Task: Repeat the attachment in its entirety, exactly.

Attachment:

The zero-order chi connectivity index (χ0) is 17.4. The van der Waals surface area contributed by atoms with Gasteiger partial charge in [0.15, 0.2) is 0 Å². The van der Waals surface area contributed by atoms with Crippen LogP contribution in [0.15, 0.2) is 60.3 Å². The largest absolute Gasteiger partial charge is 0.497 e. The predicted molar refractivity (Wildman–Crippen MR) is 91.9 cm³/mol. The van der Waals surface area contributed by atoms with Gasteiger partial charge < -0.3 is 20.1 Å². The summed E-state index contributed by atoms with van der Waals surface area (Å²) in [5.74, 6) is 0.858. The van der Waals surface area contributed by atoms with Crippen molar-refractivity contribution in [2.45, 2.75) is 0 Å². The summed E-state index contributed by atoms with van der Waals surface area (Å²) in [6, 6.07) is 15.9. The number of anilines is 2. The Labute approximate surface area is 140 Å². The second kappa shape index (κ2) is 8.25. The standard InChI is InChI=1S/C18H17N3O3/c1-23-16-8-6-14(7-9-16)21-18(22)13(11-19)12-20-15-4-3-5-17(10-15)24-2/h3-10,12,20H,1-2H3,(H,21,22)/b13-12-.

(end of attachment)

The zero-order chi connectivity index (χ0) is 17.4. The van der Waals surface area contributed by atoms with Gasteiger partial charge in [0.15, 0.2) is 0 Å². The van der Waals surface area contributed by atoms with Crippen LogP contribution in [0.15, 0.2) is 60.3 Å². The largest absolute Gasteiger partial charge is 0.497 e. The predicted molar refractivity (Wildman–Crippen MR) is 91.9 cm³/mol. The van der Waals surface area contributed by atoms with Gasteiger partial charge < -0.3 is 20.1 Å². The summed E-state index contributed by atoms with van der Waals surface area (Å²) in [5.74, 6) is 0.858. The van der Waals surface area contributed by atoms with Crippen molar-refractivity contribution in [2.45, 2.75) is 0 Å². The summed E-state index contributed by atoms with van der Waals surface area (Å²) in [6, 6.07) is 15.9. The number of anilines is 2. The Labute approximate surface area is 140 Å². The second kappa shape index (κ2) is 8.25. The standard InChI is InChI=1S/C18H17N3O3/c1-23-16-8-6-14(7-9-16)21-18(22)13(11-19)12-20-15-4-3-5-17(10-15)24-2/h3-10,12,20H,1-2H3,(H,21,22)/b13-12-.